For wedding ceremonies, plantation-style benches have been a big trend, Robbins says. Modular furniture is also popular because it allows event planners to create an original space. “[Event planners] don’t want to use what another one is using,” Robbins says. “There’s a big need and drive to have different looks.”
Recognizing this trend, CORT is introducing a modular sofa that can be arranged in different configurations, depending on space and design needs.
“So rather than a regular vignette—sofa, chairs, love seat—they can create any sort of combination,” Dana says.
Light up a brand
Another trend that has grown in recent years, in part because they’re very easy to brand, is lighted furniture. “It not only adds light to the event, but it adds light in different colors,” says AFR’s Greason. “If it’s a corporate event, you can set lighting for most colors, for example, the corporate colors on a logo.”
Lightweight but fragile lighted pieces require extra care when handling and delivering, such as air-filled cushioning material and moving blankets to wrap each piece, and securing each piece to the side of the truck, Greason says. On the plus side, the technology has lessened the nightmare of finding power for a mess of cables. Many lighted products are battery operated, ranging from simple D batteries to rechargeable lithium, depending on the complexity of the piece.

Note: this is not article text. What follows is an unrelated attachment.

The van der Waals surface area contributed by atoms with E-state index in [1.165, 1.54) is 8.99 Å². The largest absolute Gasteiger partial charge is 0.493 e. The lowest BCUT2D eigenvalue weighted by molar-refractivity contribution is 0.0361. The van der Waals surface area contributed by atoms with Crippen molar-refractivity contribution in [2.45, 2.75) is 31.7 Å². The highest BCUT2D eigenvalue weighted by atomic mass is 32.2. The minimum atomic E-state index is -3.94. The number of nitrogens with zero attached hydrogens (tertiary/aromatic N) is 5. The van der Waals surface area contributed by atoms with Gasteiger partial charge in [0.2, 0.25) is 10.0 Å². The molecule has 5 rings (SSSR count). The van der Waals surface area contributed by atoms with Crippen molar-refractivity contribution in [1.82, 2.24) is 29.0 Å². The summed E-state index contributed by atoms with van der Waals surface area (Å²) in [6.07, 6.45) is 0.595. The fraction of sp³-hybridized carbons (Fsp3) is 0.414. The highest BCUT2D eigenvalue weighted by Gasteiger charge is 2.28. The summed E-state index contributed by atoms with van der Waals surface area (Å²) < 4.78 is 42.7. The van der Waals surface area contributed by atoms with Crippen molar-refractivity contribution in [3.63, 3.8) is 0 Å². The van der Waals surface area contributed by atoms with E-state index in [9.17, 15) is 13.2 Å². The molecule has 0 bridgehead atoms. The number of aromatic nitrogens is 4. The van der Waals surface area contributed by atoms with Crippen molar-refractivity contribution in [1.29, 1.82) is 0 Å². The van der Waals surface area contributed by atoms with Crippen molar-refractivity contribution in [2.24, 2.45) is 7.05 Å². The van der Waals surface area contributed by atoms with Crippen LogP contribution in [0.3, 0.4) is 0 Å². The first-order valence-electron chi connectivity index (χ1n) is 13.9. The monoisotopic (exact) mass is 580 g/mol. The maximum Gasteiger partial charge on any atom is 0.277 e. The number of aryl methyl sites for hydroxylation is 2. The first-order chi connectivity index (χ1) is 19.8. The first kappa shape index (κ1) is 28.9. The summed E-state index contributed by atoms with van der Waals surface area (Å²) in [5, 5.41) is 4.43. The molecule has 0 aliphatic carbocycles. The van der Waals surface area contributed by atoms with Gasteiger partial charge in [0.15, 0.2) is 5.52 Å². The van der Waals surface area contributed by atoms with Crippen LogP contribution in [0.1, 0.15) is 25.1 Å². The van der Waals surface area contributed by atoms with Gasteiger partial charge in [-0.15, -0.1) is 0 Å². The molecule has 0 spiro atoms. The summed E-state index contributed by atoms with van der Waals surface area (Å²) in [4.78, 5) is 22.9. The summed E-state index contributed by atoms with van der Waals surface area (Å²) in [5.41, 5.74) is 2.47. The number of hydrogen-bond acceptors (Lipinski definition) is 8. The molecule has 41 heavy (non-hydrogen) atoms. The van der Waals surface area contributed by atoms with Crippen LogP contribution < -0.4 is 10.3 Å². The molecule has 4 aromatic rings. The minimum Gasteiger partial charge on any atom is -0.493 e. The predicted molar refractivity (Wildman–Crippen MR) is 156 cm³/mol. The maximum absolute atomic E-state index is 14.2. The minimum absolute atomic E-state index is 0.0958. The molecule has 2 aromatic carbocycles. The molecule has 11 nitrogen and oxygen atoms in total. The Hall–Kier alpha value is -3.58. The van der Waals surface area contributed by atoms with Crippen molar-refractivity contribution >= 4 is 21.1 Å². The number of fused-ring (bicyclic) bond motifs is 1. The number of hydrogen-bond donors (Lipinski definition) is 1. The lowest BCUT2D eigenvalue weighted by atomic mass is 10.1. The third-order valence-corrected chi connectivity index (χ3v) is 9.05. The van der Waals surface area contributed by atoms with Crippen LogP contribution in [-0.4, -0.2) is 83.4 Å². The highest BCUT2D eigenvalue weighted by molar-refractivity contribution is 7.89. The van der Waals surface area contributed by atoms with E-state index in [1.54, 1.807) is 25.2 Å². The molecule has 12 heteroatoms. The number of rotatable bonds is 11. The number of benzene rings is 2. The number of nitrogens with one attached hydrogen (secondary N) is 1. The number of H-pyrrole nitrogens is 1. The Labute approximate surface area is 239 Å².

Branding isn’t just for corporations, either. Clients throwing social events often want a unique graphic touch. “When we rent product for a wedding, the bride and groom want to have all aspects of the event branded with their initials,” Greason says.
Hodges suggests personal branding to many of her clients, for example, a customized bar or ottomans with branding on the pillows. Another furniture trend Hodges notes is mirrored mercury glass furnishings. They give an event a subtle and different look that can complement almost anything.
“When you envision adding all the beautiful china and flowers and glassware and napkins, there’s just enough exposed that it captures the light,” she says. “They’re beautiful.”
Every client these days desires a customized event. Furniture that looks great with or without linens, can be arranged in different formations, promotes event flow and can be branded helps rental companies and planners create that unique event every time. Add in lightweight and easily transported and cleaned, and event professionals might have time to sit back and enjoy the party.